6 effects a Brexit may have on the Fashion industry. London - With the EU referendum just a number of days away, both sides 'Remain' and 'Leave' are pushing hard to make their voices heard. As the rest of the world holds its breath and waits to see which way the pendulum will swing on Thursday, June 23, several prominent members of the UK's fashion industry voice their thoughts on the matter. Industry leaders including the likes of Vivienne Westwood, Ashley Williams, Jonathan Anderson and Claire Barrow have all publicly voiced their support for the staying in the EU, while other designers such as Christopher Raeburn, Sibling and Daniel W Fletcher used their catwalks shows during London Collections: Men (LCM) as platforms to show their support.
A survey conducted the British Fashion Council revealed that 90 percent of British fashion designers will vote to stay in the European Union on Thursday, versus the 4.3 percent who will vote to leave. Devaluation of the pound End of free trade, posing a 'serious risk to growth' Louis Vuitton handbags 'cheapest in London' after Brexit vote. Image copyright GABRIEL BOUYS London may be one of the most expensive cities in the world for tourists, but not if you are after a Louis Vuitton handbag.
According to research from Deloitte, items from the designer and other luxury goods now cost less in Britain in dollar terms than anywhere else. It linked the trend to the fall in sterling since the Brexit vote, which has boosted tourists' spending power. The pound has fallen more than 17% against the dollar since June. According to the research, which was prepared for the Wall Street Journal, a Speedy 30 handbag from Louis Vuitton cost £645 in London as of 7 October, or $802. That compared to €760 ($850) in Paris and $970 in New York. 'Demand pull' Nick Pope, fashion and luxury lead at Deloitte, told the BBC a "period of affordability" after the EU referendum vote was proving a "demand pull" for tourists, who account for more than half of the UK's luxury goods market "People don't like paying more for the same product.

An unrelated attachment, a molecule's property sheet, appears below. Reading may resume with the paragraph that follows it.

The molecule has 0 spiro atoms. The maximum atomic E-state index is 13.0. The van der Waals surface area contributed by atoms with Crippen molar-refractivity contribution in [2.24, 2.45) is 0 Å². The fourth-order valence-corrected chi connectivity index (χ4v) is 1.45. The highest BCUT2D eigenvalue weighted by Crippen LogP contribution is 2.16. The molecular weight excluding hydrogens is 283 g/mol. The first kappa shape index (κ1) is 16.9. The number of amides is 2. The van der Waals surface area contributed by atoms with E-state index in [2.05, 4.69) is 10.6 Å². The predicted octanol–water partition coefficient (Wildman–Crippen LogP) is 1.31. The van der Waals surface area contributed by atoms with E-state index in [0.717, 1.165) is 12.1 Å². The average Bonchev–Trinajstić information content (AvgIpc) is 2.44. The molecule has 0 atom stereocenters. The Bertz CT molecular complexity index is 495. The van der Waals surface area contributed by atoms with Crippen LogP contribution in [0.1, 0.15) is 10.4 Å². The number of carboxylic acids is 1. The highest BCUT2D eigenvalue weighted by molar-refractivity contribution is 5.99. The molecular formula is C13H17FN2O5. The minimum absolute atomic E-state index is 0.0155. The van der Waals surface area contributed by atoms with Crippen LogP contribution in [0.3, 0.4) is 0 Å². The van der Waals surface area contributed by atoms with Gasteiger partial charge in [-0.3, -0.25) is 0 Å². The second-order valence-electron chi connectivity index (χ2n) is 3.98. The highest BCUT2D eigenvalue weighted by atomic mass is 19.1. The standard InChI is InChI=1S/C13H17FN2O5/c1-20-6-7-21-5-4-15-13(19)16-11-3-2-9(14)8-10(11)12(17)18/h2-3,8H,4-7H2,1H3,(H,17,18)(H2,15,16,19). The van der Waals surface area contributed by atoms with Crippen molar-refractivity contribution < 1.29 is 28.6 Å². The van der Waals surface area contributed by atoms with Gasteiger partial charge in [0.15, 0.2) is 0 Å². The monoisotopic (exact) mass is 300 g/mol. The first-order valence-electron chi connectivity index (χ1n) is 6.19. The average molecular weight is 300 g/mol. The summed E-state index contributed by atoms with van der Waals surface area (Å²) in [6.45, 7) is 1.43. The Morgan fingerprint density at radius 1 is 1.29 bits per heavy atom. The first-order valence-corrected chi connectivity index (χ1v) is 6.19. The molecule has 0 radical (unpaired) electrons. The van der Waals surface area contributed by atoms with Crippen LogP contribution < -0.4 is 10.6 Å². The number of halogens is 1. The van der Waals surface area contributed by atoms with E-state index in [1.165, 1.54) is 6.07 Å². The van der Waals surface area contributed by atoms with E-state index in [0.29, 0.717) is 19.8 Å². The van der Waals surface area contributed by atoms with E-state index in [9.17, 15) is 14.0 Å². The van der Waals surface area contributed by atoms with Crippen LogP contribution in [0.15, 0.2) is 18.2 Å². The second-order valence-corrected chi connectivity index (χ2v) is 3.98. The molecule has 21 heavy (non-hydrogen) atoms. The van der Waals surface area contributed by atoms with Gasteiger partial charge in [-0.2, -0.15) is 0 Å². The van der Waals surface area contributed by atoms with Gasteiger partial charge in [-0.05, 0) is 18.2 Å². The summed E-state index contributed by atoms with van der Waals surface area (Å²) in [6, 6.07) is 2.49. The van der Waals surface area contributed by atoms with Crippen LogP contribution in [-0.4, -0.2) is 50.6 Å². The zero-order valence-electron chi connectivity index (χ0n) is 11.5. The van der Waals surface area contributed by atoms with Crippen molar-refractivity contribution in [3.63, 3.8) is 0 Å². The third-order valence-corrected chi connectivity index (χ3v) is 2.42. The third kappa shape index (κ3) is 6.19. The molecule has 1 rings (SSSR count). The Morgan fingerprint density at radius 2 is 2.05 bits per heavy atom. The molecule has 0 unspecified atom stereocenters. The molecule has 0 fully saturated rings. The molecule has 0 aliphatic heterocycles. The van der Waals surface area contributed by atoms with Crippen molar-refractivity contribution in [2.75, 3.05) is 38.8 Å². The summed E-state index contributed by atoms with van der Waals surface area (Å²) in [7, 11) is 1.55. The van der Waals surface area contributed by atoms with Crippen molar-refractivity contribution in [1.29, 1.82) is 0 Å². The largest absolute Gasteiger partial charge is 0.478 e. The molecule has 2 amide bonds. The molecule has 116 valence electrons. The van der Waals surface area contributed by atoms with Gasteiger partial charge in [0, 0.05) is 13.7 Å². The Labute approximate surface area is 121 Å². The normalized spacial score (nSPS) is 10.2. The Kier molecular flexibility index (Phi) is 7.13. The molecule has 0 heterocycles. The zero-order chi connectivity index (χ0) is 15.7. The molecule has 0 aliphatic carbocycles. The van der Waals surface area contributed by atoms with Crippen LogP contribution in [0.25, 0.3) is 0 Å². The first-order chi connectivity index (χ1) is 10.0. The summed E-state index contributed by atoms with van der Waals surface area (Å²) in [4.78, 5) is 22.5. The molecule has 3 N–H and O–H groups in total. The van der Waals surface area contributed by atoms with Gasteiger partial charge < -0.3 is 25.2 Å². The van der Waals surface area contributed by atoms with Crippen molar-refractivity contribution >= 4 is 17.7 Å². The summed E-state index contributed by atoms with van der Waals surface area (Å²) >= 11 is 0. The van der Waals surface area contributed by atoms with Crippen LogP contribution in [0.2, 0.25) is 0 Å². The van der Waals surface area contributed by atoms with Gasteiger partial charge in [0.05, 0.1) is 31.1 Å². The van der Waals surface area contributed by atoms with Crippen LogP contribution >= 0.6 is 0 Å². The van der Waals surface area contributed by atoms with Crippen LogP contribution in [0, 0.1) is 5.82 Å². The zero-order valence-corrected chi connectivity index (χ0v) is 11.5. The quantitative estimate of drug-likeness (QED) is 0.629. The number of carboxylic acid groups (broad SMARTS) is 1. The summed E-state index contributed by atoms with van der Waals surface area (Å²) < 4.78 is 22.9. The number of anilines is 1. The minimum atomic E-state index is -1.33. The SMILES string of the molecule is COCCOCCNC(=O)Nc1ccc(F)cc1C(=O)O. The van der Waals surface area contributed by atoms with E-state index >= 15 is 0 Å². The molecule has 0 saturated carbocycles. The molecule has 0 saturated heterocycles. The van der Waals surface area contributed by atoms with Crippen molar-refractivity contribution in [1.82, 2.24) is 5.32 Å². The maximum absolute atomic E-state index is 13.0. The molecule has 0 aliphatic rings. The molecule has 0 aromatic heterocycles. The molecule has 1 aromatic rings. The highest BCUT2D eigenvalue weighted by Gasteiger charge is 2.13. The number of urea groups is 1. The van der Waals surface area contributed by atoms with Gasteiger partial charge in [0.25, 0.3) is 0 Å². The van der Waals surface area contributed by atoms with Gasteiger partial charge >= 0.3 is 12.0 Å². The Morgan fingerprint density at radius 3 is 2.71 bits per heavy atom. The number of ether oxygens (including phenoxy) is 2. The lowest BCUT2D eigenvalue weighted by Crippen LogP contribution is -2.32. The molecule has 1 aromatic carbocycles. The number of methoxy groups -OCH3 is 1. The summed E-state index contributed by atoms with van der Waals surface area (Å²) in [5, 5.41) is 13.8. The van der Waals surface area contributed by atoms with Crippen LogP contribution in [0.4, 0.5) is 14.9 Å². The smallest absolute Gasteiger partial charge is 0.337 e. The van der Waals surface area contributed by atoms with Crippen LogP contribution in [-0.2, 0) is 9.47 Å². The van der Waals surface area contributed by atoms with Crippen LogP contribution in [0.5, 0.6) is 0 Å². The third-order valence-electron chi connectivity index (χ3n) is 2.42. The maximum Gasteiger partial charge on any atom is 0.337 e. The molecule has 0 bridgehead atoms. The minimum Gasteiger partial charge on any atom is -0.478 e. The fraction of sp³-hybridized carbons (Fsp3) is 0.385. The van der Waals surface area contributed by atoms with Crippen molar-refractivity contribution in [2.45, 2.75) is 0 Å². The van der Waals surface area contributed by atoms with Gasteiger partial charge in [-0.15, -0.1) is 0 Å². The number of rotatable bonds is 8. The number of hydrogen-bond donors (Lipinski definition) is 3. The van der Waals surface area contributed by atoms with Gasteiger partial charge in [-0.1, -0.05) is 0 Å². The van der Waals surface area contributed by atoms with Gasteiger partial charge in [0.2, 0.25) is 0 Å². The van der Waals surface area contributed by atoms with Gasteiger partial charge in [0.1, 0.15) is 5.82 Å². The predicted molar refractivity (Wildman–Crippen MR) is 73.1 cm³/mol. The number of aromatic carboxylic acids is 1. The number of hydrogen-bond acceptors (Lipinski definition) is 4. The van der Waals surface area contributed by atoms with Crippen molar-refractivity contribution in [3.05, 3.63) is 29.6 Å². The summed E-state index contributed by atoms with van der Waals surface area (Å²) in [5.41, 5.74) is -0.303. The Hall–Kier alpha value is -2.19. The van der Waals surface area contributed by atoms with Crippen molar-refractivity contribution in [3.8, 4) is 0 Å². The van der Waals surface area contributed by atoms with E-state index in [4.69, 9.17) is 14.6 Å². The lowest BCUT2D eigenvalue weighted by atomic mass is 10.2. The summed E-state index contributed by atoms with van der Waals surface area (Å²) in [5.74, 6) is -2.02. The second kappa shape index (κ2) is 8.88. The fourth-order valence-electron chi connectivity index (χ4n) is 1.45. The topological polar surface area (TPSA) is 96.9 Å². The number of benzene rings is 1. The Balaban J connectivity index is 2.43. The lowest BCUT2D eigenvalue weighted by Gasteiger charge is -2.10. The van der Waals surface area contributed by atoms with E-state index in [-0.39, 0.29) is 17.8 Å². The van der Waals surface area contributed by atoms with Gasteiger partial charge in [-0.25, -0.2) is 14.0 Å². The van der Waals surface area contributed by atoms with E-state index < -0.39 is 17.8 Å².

" Image copyright AFP. In Stagnant Market, Luggage Brands Roll On. LONDON, United Kingdom — In the first four months after it launched, luggage brand Raden made around $2 million worth of sales from its website and Manhattan showroom.
The company, which sells just two sizes of luggage in a range of different colours, is on track to meet its target of $12 million in sales for its first nine months, according to founder and chief executive Josh Udashkin — a former lawyer and director of international development for shoe retailer Aldo. “We are growing [at such a fast pace] that we can’t keep our products in stock, which is a good problem to have as a young company,” he tells BoF. “I think people are really attracted to the simplicity of the purchase experience.” Its two products, simply named “Carry” and “Check,” retail for $295 and $395 respectively, both feature glossy exterior shells, as well as built-in chargers, an integrated weighing scale and sensors that allow users to check their bag’s location via an app. Related Articles: The Growth Conundrum. LONDON, United Kingdom — Fashion and luxury brands can no longer count on rapid expansion in China for automatic revenue and profit growth.
The weak dollar and explosion of Chinese consumer spending that, together, drove easy double-digit growth for much of the last decade are no more, with the global market for personal luxury goods eking out only one to two percentage points of growth in real terms in 2015, according to consulting firm Bain & Company. The situation is particularly tough for fashion’s luxury megabrands — like Burberry, Gucci and Louis Vuitton — which, in recent years, have overexpanded their retail networks and can no longer depend on simply opening new stores to drive growth. This is especially true in Greater China, where many luxury mega-brands have built sprawling retail portfolios that are no longer economically sustainable. Consumption in other major economies is cooling. Chinese citizens made over 100 million trips overseas in 2014. Hong Kong Designers Lack Impact, Brexit and Tourists. "Fashion Faux Pas: Why Hong Kong Designers Struggle to Make a Global Impact" (South China Morning Post) "Despite the government investing huge sums and the undoubted creative talent in the city, questions remain about the best way to develop the industry.
" "Op-Ed | Why the Brexit Will Deter Chinese Tourists" (Jing Daily) "Chinese tourists are generally very risk-averse and plan their trips in detail — but the unclear situation following the British referendum leaves both the Brits and the Chinese with more questions than answers. " "Alibaba Goes Off Track" (Bloomberg) "Alibaba's plans for online-to-offline commerce are going off track.
" "VCs Are Betting on the Great Chinese Fitness Boom" (Tech Crunch) "China, it seems, is in the midst of a workout craze — and that represents a once-in-a-lifetime opportunity for venture investors. "